Sunset from Campbell Trailhead, Tucson, AZ. November 2019.

Sunset from Campbell Trailhead, Tucson, AZ. November 2019.

I laughed when I saw this:

Campbell Trailhead, Tucson, AZ. November 2019.

Heheheheheh. A self-correcting issue, when the yowwens get eaten by their young some decades hence, as our parents got eaten by us some decades past.

Other Tucson sunsets here.

Sunday, November 3, 2019

Stuff: Releasing More in 2019

My stuff on a table at Rami's in Keshalo, outside Rustavi, Caucasus Georgia. September 2011. I released the "headache hat" a couple of years ago.

My goal when I leave Tucson is to carry in my car only what I could comfortably live with if I were to live in my car.

This raises - lowers? - my bar significantly from my past relocations. Til now, my relocation rule has been: If it fits in my car, it can come. Spare space for sleeping in the car or taking on a passenger was not a criterion.

Compliance with my new standard demands radical evictions.

Some of my stuff in Opelousas, Louisiana. All released back to the wild when I left. February 2016.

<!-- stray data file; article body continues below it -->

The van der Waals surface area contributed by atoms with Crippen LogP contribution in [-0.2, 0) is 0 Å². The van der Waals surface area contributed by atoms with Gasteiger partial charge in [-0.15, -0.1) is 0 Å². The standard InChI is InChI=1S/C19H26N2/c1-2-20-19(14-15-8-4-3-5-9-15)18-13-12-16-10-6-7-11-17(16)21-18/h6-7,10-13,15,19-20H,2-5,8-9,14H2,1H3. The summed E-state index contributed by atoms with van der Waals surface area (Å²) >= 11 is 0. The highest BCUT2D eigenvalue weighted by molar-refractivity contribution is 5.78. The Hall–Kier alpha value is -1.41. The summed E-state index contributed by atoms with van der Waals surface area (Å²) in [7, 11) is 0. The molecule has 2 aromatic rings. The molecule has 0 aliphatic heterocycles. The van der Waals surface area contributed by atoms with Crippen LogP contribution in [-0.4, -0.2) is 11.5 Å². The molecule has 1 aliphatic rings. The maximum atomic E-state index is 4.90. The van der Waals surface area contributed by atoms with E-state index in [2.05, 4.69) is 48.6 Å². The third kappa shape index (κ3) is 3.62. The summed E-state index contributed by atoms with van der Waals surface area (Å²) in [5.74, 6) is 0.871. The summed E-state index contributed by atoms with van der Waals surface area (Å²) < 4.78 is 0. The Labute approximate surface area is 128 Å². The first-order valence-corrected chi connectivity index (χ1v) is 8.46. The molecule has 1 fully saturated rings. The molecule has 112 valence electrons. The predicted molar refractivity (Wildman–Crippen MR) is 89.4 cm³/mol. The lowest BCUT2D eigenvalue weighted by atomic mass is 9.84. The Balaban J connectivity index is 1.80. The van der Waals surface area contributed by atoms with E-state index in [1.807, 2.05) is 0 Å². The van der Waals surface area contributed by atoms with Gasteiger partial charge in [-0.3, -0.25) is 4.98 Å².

For several years, I've carried four pillows with me.

Their ride ends in Tucson. Too much squishy, fluffy mass that serves only one purpose - to rest my head or raise my feet.

Oh, I'll still have "pillows," but blankets, towels, sweaters, and linens are what will fill their cases.

This will eliminate:
  1. The mass the 'real' pillows would take; and
  2. A large bin that has stored my blankets and linens in past moves.


Each of us carries assumptions that are so internalized, we don't know they exist. They are like gravity - always present, but never noticed.

To my surprise, I evidently harbored an unexamined belief that one's household "must" have cutlery place settings for eight, at least.

But after watching countless youtubes on #vanlife, #hotelprius, et al, and observing vehicle dwellers' claims of only having one or two forks and spoons - just enough for themselves - it struck me.

The "it" crept in by spurts.

First: Why have I continued to carry eight dinner knives with me? They are long and they are heavy. Yet I only use a dinner knife to scoop a plump line of Miracle Whip Light out of a jar.